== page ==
Labour’s planned solidarity show must be taken seriously because if carried out, it could shut down businesses and stoke lawlessness, thus worsening the weakness of the national economy. Nothing can justify this! We implore the unions to immediately rescind their decision and allow the government to implement the committee’s report.
We say this for several reasons. First, not all universities are where ASUU and other unions are on strike, especially public and private institutions. In these institutions, including those in Rivers State, workers’ dues are paid when due and an enabling environment is created for seamless teaching and learning. Therefore, it is wrong to order workers in these states, including Rivers State, to go on a sympathy strike.
In addition, the NLC in some states, including Rivers, has become political partisans, and its leaders are forming opposition elements to destabilize the government. Allowing the NLC in Rivers State to call workers out on strike is obviously arming the critical opposition to undermine the government, especially at a time when all eyes are exploring winning strategies for the 2023 election. numerous examples of NLC efforts in Rivers State to destabilize the state. Now that the chairman of the NLC in the state is also the Labor Party’s gubernatorial candidate, and the same person is calling on state workers to go on strike even when all state-owned tertiary institutions are fully functional, it is evident that this is another way to subvert the efforts of the state government to maintain an uninterrupted academic calendar.
Furthermore, thugs have often hijacked supposedly peaceful strikes to further their nefarious activities. Shops were looted and the economy subverted. Many innocent people also lost their lives in these circumstances. Opposition politicians are also likely to hide under the guise of Labor to unleash violence against the people and jeopardize the peace that is currently prevailing in Rivers State. This is why it would be suicidal for workers in Rivers State to be used to fight the government at this time.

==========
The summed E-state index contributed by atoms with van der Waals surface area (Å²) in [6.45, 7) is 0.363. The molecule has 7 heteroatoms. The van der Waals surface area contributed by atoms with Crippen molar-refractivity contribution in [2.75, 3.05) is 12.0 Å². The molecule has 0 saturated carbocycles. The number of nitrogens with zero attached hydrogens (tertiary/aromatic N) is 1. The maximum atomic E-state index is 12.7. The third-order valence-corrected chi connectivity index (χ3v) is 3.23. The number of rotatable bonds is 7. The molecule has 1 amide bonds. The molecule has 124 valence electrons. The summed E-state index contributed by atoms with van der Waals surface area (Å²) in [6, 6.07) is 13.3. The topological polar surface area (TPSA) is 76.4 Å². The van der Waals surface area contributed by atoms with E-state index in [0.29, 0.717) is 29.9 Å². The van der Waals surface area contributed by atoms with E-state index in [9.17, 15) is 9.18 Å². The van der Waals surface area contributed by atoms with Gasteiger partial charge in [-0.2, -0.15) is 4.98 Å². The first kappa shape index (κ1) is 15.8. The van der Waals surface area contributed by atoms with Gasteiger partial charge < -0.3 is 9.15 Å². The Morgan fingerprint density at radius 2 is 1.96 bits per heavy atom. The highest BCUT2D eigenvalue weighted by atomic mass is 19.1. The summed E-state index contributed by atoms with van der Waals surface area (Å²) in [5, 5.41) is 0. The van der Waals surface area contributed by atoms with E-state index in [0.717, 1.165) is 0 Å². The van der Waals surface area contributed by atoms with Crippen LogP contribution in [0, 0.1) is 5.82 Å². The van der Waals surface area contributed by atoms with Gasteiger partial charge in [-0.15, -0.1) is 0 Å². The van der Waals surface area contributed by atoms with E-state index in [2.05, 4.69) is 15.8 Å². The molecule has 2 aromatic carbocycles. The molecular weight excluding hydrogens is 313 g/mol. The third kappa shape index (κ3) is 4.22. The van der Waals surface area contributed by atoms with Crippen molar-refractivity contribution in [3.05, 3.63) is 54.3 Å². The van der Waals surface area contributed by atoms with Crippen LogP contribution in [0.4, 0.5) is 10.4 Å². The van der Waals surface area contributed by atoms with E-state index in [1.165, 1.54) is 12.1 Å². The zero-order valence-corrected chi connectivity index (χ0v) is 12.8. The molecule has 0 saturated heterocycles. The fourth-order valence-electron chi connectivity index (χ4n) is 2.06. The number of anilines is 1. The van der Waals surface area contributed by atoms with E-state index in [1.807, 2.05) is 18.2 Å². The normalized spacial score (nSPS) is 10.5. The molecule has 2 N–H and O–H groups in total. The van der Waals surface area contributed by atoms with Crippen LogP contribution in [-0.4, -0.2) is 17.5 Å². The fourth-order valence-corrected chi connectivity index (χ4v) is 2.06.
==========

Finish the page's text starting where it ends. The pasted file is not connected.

Again, while we blame the federal government for underfunding universities, we boldly warn that it is not the mandate of ASUU, an assembly of employees, to dictate to its employers how and when to fund their own institutions. If they are not satisfied with their terms of service, they should resign and seek better opportunities elsewhere rather than crippling the nation in order to fulfill their desires.
Nigeria cannot continue to create universities when it has failed to maintain the existing ones. During the administration of President Goodluck Jonathan, 12 universities were established. Today, all are in difficulty due to lack of funds. Despite this challenge, eight bills are currently being debated in the National Assembly for the creation of more universities. It is proliferation without growth. Yes, this is unacceptable, but it does not require any industrial action to be resolved.
The Education 2030 Framework for Action proposed two benchmarks as “crucial benchmarks”: allocating at least 4-6% of GDP to education or allocating 15-20% of public expenditure to education. Government at all levels must respect these projections.
Even so, rather than making unworkable pacts with unions, governments need to review university funding models. It is unthinkable that they alone can finance the institutions. In the United States, revenue from federal and state sources accounted for 34% of total revenue for public colleges and universities in 2017, with other funding coming from tuition and fees, private donations, stand-alone operations, and other sources. Nigeria can adopt this model to end endless strikes.